Forgoing androgen deprivation therapy cuts rather than raises overall and cardiac mortality in certain patients with prostate cancer, depending on their comorbidities, according to a Research Letter to the Editor published online Sept. 22 in JAMA.

Currently, 6 months of androgen deprivation therapy (ADT) plus radiotherapy is the standard treatment for unfavorable-risk localized prostate cancer. However, concerns have been raised as to whether men with moderate to severe comorbidity show a survival benefit with the added ADT, and even whether the treatment potentially raises their cardiac risk, said Dr. Anthony V. D’Amico of the department of radiation oncology, Brigham and Women’s Hospital, Boston, and his associates.

To examine this issue, the investigators analyzed survival outcomes among 206 men treated for unfavorable-risk prostate cancer at three academic and three community-based Massachusetts medical centers in 1995-2001. A total of 157 men had no or minimal comorbidity, while the remaining 49 had moderate or severe comorbidity. These study participants were randomly assigned to receive radiotherapy alone (104 patients) or radiotherapy plus ADT (102 patients).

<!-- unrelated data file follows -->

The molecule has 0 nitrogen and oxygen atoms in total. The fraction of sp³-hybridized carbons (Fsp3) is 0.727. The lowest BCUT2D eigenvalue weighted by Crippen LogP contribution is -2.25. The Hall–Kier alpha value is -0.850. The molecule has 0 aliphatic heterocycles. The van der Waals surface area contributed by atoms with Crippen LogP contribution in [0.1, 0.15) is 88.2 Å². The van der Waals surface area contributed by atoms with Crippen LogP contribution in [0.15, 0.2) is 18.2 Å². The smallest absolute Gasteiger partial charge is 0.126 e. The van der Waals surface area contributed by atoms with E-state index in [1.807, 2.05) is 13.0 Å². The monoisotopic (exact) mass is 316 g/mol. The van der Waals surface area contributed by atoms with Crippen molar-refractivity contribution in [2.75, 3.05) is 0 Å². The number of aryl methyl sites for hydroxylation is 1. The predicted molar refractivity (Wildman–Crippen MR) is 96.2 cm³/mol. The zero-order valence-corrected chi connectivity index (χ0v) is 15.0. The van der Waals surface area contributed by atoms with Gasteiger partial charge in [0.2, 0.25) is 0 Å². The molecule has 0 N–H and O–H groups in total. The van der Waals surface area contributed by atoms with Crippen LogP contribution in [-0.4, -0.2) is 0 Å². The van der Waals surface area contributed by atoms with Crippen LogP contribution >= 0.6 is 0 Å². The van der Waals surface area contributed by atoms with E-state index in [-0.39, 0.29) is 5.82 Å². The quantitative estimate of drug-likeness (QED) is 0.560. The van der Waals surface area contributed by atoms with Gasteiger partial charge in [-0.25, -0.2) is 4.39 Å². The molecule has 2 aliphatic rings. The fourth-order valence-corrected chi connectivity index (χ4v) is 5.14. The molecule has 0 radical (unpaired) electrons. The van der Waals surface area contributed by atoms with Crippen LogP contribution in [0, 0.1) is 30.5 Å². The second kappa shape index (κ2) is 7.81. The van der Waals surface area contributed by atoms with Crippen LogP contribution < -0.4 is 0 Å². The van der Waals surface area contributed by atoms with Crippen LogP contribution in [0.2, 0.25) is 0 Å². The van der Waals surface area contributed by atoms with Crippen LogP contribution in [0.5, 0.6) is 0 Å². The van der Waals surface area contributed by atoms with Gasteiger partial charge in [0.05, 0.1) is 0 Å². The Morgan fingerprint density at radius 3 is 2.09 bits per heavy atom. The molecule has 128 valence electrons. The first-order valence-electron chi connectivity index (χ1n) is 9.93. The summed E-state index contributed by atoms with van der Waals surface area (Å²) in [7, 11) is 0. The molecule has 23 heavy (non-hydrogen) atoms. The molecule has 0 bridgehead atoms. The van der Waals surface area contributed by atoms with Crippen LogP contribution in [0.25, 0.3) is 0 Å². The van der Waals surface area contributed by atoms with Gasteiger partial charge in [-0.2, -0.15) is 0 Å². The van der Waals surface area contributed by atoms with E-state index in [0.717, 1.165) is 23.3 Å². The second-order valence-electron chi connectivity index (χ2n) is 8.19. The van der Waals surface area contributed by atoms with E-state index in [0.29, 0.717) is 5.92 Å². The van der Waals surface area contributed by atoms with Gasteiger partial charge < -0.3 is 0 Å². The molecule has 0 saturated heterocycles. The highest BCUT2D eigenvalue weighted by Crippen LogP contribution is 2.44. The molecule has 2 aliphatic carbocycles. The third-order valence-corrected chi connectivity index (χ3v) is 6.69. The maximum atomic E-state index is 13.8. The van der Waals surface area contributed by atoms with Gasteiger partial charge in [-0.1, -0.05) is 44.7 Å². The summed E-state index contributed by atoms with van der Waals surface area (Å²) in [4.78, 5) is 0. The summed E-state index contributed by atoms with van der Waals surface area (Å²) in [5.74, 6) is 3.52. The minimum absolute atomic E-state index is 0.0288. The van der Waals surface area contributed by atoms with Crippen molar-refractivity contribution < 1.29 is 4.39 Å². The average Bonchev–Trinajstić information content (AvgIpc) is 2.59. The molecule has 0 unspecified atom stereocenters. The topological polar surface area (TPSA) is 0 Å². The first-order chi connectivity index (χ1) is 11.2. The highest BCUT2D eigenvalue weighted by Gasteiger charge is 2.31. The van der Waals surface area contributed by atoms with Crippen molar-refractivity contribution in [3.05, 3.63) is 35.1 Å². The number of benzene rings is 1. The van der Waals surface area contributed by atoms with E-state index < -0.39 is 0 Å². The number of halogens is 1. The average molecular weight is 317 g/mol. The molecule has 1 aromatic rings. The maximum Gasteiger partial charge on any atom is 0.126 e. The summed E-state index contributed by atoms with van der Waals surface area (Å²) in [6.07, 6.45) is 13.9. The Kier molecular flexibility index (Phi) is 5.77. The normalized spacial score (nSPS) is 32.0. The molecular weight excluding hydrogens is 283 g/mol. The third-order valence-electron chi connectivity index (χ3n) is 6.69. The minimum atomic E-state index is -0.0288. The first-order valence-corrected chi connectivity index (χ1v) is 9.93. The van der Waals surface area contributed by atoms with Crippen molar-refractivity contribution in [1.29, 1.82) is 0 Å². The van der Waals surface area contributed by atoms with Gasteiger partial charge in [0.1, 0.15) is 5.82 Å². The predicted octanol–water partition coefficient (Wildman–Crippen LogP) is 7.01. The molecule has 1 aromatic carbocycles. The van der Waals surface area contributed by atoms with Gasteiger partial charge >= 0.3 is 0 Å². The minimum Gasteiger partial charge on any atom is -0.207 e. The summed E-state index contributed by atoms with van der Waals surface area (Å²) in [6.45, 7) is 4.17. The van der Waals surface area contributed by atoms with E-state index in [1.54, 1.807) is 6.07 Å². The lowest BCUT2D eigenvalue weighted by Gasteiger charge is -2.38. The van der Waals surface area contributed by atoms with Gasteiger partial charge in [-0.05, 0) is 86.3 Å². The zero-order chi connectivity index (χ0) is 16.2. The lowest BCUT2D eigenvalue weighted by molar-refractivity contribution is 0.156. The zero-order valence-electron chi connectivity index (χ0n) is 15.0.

After a median follow-up of 16.6 years, 156 of the men (76%) had died. Twenty-nine died of prostate cancer (19%), 39 of cardiac causes (25%), and 88 of other causes (56%). Survival did not differ between the group given radiotherapy alone and the group given additive ADT. However, survival did differ according to comorbidity profiles, the investigators said (JAMA. 2015 Sep 22;314:1291-3).

Among men with no or minimal comorbidity, adding ADT to radiotherapy actually increased overall mortality (hazard ratio, 1.51) and prostate cancer mortality (HR, 4.30), had no effect on cardiac mortality (HR, 1.72), and decreased mortality from other causes (HR, 0.60). Conversely, among men with moderate or severe comorbidity, forgoing rather than receiving additive ADT decreased overall mortality (HR, 0.36) and cardiac mortality (HR, 0.17), had no effect on prostate cancer mortality (HR, 2.41), and increased mortality from other causes (HR, 2.79). These findings indicate that adding ADT to radiotherapy “should be carefully considered” in patients who have moderate or severe comorbidity, Dr. D’Amico and his associates said.